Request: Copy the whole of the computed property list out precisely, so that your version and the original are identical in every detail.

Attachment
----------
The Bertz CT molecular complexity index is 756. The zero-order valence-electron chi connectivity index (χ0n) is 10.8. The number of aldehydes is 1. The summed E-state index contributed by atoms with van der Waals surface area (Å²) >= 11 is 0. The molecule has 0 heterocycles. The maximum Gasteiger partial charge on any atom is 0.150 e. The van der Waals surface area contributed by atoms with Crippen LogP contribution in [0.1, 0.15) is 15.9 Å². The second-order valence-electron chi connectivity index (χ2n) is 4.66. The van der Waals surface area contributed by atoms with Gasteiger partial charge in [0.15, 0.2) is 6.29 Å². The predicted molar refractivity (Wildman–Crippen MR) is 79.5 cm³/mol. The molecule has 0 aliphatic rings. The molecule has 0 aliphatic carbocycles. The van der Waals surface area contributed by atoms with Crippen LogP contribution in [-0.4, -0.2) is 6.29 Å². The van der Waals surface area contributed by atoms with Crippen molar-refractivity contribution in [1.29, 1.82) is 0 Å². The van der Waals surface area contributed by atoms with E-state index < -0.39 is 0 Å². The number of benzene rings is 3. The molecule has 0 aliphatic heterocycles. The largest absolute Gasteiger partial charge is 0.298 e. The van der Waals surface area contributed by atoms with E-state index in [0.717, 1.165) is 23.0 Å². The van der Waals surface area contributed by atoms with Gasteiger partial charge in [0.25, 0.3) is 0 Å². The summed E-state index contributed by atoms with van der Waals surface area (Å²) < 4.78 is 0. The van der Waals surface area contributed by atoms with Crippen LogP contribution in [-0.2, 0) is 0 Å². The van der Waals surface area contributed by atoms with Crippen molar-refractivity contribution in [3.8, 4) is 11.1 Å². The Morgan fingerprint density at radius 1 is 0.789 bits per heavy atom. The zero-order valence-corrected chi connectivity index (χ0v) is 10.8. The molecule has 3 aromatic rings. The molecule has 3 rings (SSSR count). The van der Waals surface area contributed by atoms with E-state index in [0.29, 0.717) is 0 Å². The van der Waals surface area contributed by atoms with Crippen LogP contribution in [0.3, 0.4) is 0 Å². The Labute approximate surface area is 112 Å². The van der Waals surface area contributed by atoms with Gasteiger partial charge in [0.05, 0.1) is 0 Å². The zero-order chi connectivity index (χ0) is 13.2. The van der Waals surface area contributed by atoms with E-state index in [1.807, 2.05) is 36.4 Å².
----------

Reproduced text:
The Bertz CT molecular complexity index is 756. The zero-order valence-electron chi connectivity index (χ0n) is 10.8. The number of aldehydes is 1. The summed E-state index contributed by atoms with van der Waals surface area (Å²) >= 11 is 0. The molecule has 0 heterocycles. The maximum Gasteiger partial charge on any atom is 0.150 e. The van der Waals surface area contributed by atoms with Crippen LogP contribution in [0.1, 0.15) is 15.9 Å². The second-order valence-electron chi connectivity index (χ2n) is 4.66. The van der Waals surface area contributed by atoms with Gasteiger partial charge in [0.15, 0.2) is 6.29 Å². The predicted molar refractivity (Wildman–Crippen MR) is 79.5 cm³/mol. The molecule has 0 aliphatic rings. The molecule has 0 aliphatic carbocycles. The van der Waals surface area contributed by atoms with Crippen LogP contribution in [-0.4, -0.2) is 6.29 Å². The van der Waals surface area contributed by atoms with Crippen molar-refractivity contribution in [1.29, 1.82) is 0 Å². The van der Waals surface area contributed by atoms with E-state index < -0.39 is 0 Å². The number of benzene rings is 3. The molecule has 0 aliphatic heterocycles. The largest absolute Gasteiger partial charge is 0.298 e. The van der Waals surface area contributed by atoms with E-state index in [0.717, 1.165) is 23.0 Å². The van der Waals surface area contributed by atoms with Gasteiger partial charge in [0.25, 0.3) is 0 Å². The summed E-state index contributed by atoms with van der Waals surface area (Å²) < 4.78 is 0. The van der Waals surface area contributed by atoms with Crippen LogP contribution in [-0.2, 0) is 0 Å². The van der Waals surface area contributed by atoms with Crippen molar-refractivity contribution in [3.8, 4) is 11.1 Å². The Morgan fingerprint density at radius 1 is 0.789 bits per heavy atom. The zero-order valence-corrected chi connectivity index (χ0v) is 10.8. The molecule has 3 aromatic rings. The molecule has 3 rings (SSSR count). The van der Waals surface area contributed by atoms with E-state index in [0.29, 0.717) is 0 Å². The van der Waals surface area contributed by atoms with Crippen LogP contribution in [0.3, 0.4) is 0 Å². The Labute approximate surface area is 112 Å². The van der Waals surface area contributed by atoms with Gasteiger partial charge in [0.05, 0.1) is 0 Å². The zero-order chi connectivity index (χ0) is 13.2. The van der Waals surface area contributed by atoms with E-state index in [1.807, 2.05) is 36.4 Å².